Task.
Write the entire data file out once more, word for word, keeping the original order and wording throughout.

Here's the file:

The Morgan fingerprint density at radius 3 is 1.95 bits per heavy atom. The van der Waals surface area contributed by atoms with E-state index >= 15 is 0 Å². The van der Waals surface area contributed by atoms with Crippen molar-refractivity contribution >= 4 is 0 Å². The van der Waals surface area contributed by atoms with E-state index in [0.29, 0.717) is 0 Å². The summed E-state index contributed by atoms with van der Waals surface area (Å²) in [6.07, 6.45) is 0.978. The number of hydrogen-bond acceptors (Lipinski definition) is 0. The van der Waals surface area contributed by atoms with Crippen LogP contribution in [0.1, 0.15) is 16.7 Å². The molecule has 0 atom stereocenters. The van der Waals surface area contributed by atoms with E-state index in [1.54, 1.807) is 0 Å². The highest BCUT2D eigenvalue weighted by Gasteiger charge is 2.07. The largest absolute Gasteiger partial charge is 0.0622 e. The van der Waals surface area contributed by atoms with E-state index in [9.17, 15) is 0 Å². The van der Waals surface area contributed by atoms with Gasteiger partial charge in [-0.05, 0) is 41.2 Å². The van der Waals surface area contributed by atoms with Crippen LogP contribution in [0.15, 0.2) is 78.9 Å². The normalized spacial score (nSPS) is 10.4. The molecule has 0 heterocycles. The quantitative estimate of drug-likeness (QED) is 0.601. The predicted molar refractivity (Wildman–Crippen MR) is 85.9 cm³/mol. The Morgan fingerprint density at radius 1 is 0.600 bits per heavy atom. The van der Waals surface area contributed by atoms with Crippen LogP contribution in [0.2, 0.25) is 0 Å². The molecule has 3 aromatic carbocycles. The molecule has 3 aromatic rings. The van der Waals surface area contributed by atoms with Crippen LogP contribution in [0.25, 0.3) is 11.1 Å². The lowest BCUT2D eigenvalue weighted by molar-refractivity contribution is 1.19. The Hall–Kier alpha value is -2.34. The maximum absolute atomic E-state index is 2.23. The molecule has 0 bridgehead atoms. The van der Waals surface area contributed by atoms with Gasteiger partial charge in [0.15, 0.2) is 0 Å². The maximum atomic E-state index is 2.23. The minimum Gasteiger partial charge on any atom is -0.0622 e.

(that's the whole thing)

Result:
The Morgan fingerprint density at radius 3 is 1.95 bits per heavy atom. The van der Waals surface area contributed by atoms with E-state index >= 15 is 0 Å². The van der Waals surface area contributed by atoms with Crippen molar-refractivity contribution >= 4 is 0 Å². The van der Waals surface area contributed by atoms with E-state index in [0.29, 0.717) is 0 Å². The summed E-state index contributed by atoms with van der Waals surface area (Å²) in [6.07, 6.45) is 0.978. The number of hydrogen-bond acceptors (Lipinski definition) is 0. The van der Waals surface area contributed by atoms with Crippen LogP contribution in [0.1, 0.15) is 16.7 Å². The molecule has 0 atom stereocenters. The van der Waals surface area contributed by atoms with E-state index in [1.54, 1.807) is 0 Å². The highest BCUT2D eigenvalue weighted by Gasteiger charge is 2.07. The largest absolute Gasteiger partial charge is 0.0622 e. The van der Waals surface area contributed by atoms with E-state index in [9.17, 15) is 0 Å². The van der Waals surface area contributed by atoms with Gasteiger partial charge in [-0.05, 0) is 41.2 Å². The van der Waals surface area contributed by atoms with Crippen LogP contribution in [0.15, 0.2) is 78.9 Å². The normalized spacial score (nSPS) is 10.4. The molecule has 0 heterocycles. The quantitative estimate of drug-likeness (QED) is 0.601. The predicted molar refractivity (Wildman–Crippen MR) is 85.9 cm³/mol. The Morgan fingerprint density at radius 1 is 0.600 bits per heavy atom. The van der Waals surface area contributed by atoms with Crippen LogP contribution in [0.2, 0.25) is 0 Å². The molecule has 3 aromatic carbocycles. The molecule has 3 aromatic rings. The van der Waals surface area contributed by atoms with Crippen LogP contribution in [0.25, 0.3) is 11.1 Å². The lowest BCUT2D eigenvalue weighted by molar-refractivity contribution is 1.19. The Hall–Kier alpha value is -2.34. The maximum absolute atomic E-state index is 2.23. The molecule has 0 bridgehead atoms. The van der Waals surface area contributed by atoms with Gasteiger partial charge in [0.15, 0.2) is 0 Å². The maximum atomic E-state index is 2.23. The minimum Gasteiger partial charge on any atom is -0.0622 e.